>> >
                  >> >PRACTICAL APPLICATIONS
                  >> >
                  >> >A beautiful vision, some might say. But how can such a peace be realized in
                  >> >a world such as ours? Isn't it mere impractical fantasy? No, it is not. Now
                  >> >the time has come to outline some concrete and practical steps that can be
                  >> >taken towards making it a reality. As a beginning, here are three steps.
                  >> >
                  >> >Step One
                  >> >
                  >> >If the karma of killing is the flame beneath the soup pot, by reducing it,
                  >> >we directly affect the boiling turmoil of violence and war. We need to
                  >> >reduce the atmosphere of killing and violence, both in our society and in
                  >> >our own lives. Each one of us can reduce the level of killing in our own
                  >> >lives by the very simple act of becoming vegetarian. An ancient sage once
                  >> >said:
                  >> >
                  >> >For hundreds of thousands of years
                  >> >The stew in the pot
                  >> >Has brewed hatred and resentment
                  >> >That is difficult to stop.
                  >> >If you wish to know why there are disasters
                  >> >Of armies and weapons in the world,
                  >> >Listen to the piteous cries
                  >> > From the slaughterhouse at midnight.
                  >> >
                  >> >In a more contemporary vein George Bernard Shaw wrote a "Song of Peace:"
                  >> >
                  >> >We are the living graves of murdered beasts,
                  >> >Slaughtered to satisfy our appetites.
                  >> >We never pause to wonder at our feasts
                  >> >If animals, like men, can possibly have rights.
                  >> >We pray on Sundays that we may have light,
                  >> >To guide our footsteps on the paths we tread.
                  >> >We're sick of war, we do not want to fight,
                  >> >The thought of it now fills our hearts with dread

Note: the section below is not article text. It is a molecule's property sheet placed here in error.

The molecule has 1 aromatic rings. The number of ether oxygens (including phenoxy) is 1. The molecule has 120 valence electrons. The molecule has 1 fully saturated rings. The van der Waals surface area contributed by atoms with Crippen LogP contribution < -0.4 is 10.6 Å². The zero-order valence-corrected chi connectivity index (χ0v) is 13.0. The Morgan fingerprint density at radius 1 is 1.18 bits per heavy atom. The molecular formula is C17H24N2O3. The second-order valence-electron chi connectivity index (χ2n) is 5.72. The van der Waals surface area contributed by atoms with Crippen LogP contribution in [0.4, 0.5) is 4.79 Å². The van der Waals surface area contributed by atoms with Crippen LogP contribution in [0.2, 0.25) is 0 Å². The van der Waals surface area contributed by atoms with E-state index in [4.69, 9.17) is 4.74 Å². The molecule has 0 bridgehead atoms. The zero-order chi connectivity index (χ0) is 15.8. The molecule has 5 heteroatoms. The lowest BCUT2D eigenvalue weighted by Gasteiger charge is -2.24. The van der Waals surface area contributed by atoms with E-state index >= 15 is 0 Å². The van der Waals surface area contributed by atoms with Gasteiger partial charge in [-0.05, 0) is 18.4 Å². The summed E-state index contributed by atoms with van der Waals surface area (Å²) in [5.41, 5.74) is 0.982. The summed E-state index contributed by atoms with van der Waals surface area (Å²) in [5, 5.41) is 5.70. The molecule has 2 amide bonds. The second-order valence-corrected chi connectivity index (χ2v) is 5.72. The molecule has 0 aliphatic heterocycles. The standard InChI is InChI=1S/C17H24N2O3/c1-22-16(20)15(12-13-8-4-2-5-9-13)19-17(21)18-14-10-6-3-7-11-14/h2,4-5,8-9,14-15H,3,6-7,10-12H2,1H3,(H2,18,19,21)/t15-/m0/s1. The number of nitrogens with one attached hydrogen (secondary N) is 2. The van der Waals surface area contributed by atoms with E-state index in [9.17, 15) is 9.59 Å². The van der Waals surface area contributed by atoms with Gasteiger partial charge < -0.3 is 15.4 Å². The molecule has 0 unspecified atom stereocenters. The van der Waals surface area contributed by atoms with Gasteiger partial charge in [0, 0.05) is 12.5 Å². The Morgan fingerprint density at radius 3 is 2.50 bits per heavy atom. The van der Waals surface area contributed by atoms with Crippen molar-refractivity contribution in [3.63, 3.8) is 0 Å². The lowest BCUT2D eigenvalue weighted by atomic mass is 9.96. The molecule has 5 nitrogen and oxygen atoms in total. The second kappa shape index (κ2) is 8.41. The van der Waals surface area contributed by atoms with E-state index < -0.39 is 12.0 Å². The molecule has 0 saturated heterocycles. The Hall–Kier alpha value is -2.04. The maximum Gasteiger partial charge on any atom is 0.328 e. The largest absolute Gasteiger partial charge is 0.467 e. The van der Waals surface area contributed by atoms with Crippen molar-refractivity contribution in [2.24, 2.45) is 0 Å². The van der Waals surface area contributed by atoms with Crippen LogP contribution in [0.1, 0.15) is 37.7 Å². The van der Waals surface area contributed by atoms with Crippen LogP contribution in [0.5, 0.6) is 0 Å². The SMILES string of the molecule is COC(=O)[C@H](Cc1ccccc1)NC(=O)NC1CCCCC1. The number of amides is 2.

>> >And yet we gorge ourselves upon the dead.
                  >> >Like carrion crows, we live and feed on meat,
                  >> >Regardless of the suffering and pain
                  >> >We cause by doing so. If thus we treat
                  >> >Defenseless animals for sport or gain,
                  >> >How can we hope in this world to attain
                  >> >The Peace we say we are so anxious for?
                  >> >We pray for it, o'r hecatombs of slain,
                  >> >To God, while outraging the moral law,
                  >> >Thus cruelty begets its offspring--War.
                  >> >
                  >> >For those who still do not see the logical relationships, I shall try to
                  >> >spell them out more clearly. Non-human life is not qualitatively different
                  >> >than human life, according to Buddhist teachings. Just as when a human is
                  >> >killed, an animal too most often responds to its death with thoughts of
                  >> >resentment, hatred and revenge. While it is dying, these thoughts or
                  >> >emotions poison its flesh. After it is dead, its disembodied consciousness
                  >> >continues to broadcast thoughts of resentment, hatred and revenge to the
                  >> >minds of its killers and those for whom it was killed. Think of the billions
                  >> >of cows, pigs, chickens and sheep that are killed for consumption each year
                  >> >in the United States alone. Those of you who have passed the slaughter yards
                  >> >on the interstate highway near Coalinga, California, have probably noticed
                  >> >not only the stench but also the dark cloud of fear and violence that hangs
                  >> >over the place. The general mental atmosphere of that entire county is thick
                  >> >with thoughts of violence with which such thoughts within our own minds can
                  >> >all too easily resonate.
                  >> >
                  >> >One of the problems of modern society is that the karma we generate is often
                  >> >indirect and not immediately obvious to us, even though it can be quite